There are countless storytellers, the few I’ve mentioned reflecting the academic biases I experienced when I began my studies back in the sixties as well as my early feminist roots. Happily, vibrant storytelling continues to thrive in spite of formal education’s many narrow curricula. I am convinced this vibrant storytelling activity continues because, in its innumerable revelations, a well told story helps to increase our understanding of and compassion for all caught in the toils of the human condition. In these times, because of our violent political, racial, and cultural clashes, and because our Earth home is in peril from human beliefs and practices, we need literature’s ability to increase human understanding and compassion more than ever.
Despite literature’s gifts, recognition of its value because of its many windows onto time, place, and culture, has never really been in fashion. Those of us with our noses pressed against this multi-coloured magnifying glass are often considered bookish and exclusive. What is lost in this judgement is the reflection provided by creative storytelling and indeed all studies in the humanities. This category name, The Humanities, speaks for itself. Interest in what makes us human will always reap spiritual, emotional, and ethical rewards. Whether we peer through Margaret Atwood’s prismatic lens or George Orwell’s, novelists create the time and space we require to ponder the issues affecting human behaviour for good or ill.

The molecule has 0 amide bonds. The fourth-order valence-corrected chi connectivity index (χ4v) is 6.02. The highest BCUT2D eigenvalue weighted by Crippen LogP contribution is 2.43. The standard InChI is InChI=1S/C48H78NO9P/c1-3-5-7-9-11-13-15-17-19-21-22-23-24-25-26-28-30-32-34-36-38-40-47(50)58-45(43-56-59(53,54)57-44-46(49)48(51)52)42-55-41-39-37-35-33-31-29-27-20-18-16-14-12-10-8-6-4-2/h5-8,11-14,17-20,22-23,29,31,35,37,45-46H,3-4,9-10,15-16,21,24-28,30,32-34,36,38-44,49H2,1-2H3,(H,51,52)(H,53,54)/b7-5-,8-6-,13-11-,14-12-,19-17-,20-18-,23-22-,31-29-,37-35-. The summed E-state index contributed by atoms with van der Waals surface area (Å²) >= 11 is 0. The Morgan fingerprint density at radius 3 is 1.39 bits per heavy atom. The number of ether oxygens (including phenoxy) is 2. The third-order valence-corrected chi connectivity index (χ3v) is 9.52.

Currently, news pundits, actual and bogus, are the storytellers we listen to most frequently. Our vastly influencing technologies have empowered these storytellers as never before, and in the glamour of constant attention, many have lost sight of their own biases and wounds to become very good at beguiling listeners with agendas secret even to themselves. A recent novel’s title, News of the World, helps us to understand why we turn to our TV and internet spokespeople so faithfully, and so desperately. Whether we’ve spent a long day on site working with people or machinery, or in a home office because of Covid-19 protocols, or whether we’re collapsing after a rudderless day because our work has disappeared, we find ourselves craving the ‘news of the world’ to end our isolation. We do this by joining a virtual community that promises to make sense of the explosive events rocking these dangerous times.